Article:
This course is given by instructors of the University Consortium of Small Island States (UCSIS). The mission of UCSIS is to enhance the capacity of graduate education institutions in small island states by facilitating the development of the institutional and systemic capacity needed to implement the Barbados Programme of Action (BPoA). The members are The University of Mauritius, The University of Malta, University of Las Palmas de Gran canaria, The University of Seychelles, The University of the South Pacific, The University of the US Virgin Islands and the The University of the West Indies.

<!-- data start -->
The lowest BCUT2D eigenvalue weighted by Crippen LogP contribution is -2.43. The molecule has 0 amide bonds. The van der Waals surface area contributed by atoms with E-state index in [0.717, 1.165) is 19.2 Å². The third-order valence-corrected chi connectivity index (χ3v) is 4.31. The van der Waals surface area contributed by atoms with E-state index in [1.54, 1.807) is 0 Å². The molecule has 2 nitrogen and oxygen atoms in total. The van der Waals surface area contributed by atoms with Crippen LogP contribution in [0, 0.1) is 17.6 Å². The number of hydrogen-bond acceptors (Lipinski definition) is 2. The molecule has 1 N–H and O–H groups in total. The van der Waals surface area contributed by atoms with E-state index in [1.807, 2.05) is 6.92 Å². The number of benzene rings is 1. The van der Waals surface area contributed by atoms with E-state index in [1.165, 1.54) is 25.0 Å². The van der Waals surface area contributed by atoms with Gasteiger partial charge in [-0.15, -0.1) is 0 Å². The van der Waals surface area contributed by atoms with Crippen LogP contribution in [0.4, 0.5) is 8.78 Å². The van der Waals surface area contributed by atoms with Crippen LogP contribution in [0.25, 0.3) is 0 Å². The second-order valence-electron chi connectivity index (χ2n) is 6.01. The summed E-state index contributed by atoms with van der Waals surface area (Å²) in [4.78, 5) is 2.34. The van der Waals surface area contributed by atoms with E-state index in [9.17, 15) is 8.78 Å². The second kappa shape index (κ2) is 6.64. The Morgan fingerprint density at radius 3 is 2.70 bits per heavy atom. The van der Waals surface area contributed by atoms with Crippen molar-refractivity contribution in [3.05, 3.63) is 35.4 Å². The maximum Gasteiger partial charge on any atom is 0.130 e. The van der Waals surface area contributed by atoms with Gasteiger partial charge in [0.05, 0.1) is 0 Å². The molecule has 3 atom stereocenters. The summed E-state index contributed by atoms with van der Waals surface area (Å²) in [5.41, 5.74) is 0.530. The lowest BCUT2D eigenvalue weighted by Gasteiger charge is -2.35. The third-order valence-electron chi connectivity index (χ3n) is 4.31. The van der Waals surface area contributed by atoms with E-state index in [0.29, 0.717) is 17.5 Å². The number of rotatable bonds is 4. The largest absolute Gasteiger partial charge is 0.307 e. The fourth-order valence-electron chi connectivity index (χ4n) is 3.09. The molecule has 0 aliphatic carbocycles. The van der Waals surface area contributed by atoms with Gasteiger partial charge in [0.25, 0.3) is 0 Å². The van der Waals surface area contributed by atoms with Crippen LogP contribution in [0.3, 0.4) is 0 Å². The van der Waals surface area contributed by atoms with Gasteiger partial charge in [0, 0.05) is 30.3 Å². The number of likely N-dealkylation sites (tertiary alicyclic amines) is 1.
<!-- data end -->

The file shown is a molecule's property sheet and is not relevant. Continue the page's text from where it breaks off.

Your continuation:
ObjectiveThe objectives of the course are:
? to increase the awareness of how the various factors of risk (Risk = Hazard x Exposure x Vulnerability) are expressed in Small Island Developing States (SIDS).
? to increase awareness of the physical, social and economic factors that increase risk in small islands
? to explain the factors that limit choice with regard to options to reduce Disaster risk
? to discuss the various options open to SIDS to reduce disaster risk and move towards sustainable development.
2. Objectives of the Course and schedule
3. Overview of the hazards affecting SIDS
4. Impacts of disasters on SIDS
5. Affects on Sustainable Development
6. Reduction of Impacts
7. Policy and planning
8. Interactive discussion
9. Analysis of two cases
10. Simulation exercises
MethodThe two instructors will present background material using audio visual presentations based on their research and real-life experiences of cataclysmic events with SIDS. Two cases will be provided and used as exercises by small groups to analyse and make presentations to the class.